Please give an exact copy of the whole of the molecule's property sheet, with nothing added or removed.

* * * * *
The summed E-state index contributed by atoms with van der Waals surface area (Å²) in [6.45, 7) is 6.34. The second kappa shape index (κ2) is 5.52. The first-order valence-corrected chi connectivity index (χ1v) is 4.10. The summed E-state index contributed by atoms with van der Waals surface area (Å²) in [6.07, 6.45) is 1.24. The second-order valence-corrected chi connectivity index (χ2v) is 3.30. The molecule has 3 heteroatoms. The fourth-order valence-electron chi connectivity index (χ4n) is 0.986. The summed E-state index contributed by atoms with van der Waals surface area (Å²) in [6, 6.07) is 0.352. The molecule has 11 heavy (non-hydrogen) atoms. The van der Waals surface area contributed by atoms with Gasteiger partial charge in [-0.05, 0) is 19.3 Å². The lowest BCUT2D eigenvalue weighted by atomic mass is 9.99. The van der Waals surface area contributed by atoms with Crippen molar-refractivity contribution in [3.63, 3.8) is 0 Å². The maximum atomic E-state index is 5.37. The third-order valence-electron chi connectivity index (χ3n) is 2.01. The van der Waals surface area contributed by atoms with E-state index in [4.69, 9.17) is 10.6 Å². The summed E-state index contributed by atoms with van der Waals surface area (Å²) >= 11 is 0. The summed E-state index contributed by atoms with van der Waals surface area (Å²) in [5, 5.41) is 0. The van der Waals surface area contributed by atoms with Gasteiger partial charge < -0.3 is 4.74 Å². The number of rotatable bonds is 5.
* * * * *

The summed E-state index contributed by atoms with van der Waals surface area (Å²) in [6.45, 7) is 6.34. The second kappa shape index (κ2) is 5.52. The first-order valence-corrected chi connectivity index (χ1v) is 4.10. The summed E-state index contributed by atoms with van der Waals surface area (Å²) in [6.07, 6.45) is 1.24. The second-order valence-corrected chi connectivity index (χ2v) is 3.30. The molecule has 3 heteroatoms. The fourth-order valence-electron chi connectivity index (χ4n) is 0.986. The summed E-state index contributed by atoms with van der Waals surface area (Å²) in [6, 6.07) is 0.352. The molecule has 11 heavy (non-hydrogen) atoms. The van der Waals surface area contributed by atoms with Gasteiger partial charge in [-0.05, 0) is 19.3 Å². The lowest BCUT2D eigenvalue weighted by atomic mass is 9.99. The van der Waals surface area contributed by atoms with Crippen molar-refractivity contribution in [3.63, 3.8) is 0 Å². The maximum atomic E-state index is 5.37. The third-order valence-electron chi connectivity index (χ3n) is 2.01. The van der Waals surface area contributed by atoms with E-state index in [4.69, 9.17) is 10.6 Å². The summed E-state index contributed by atoms with van der Waals surface area (Å²) >= 11 is 0. The summed E-state index contributed by atoms with van der Waals surface area (Å²) in [5, 5.41) is 0. The van der Waals surface area contributed by atoms with Gasteiger partial charge < -0.3 is 4.74 Å². The number of rotatable bonds is 5.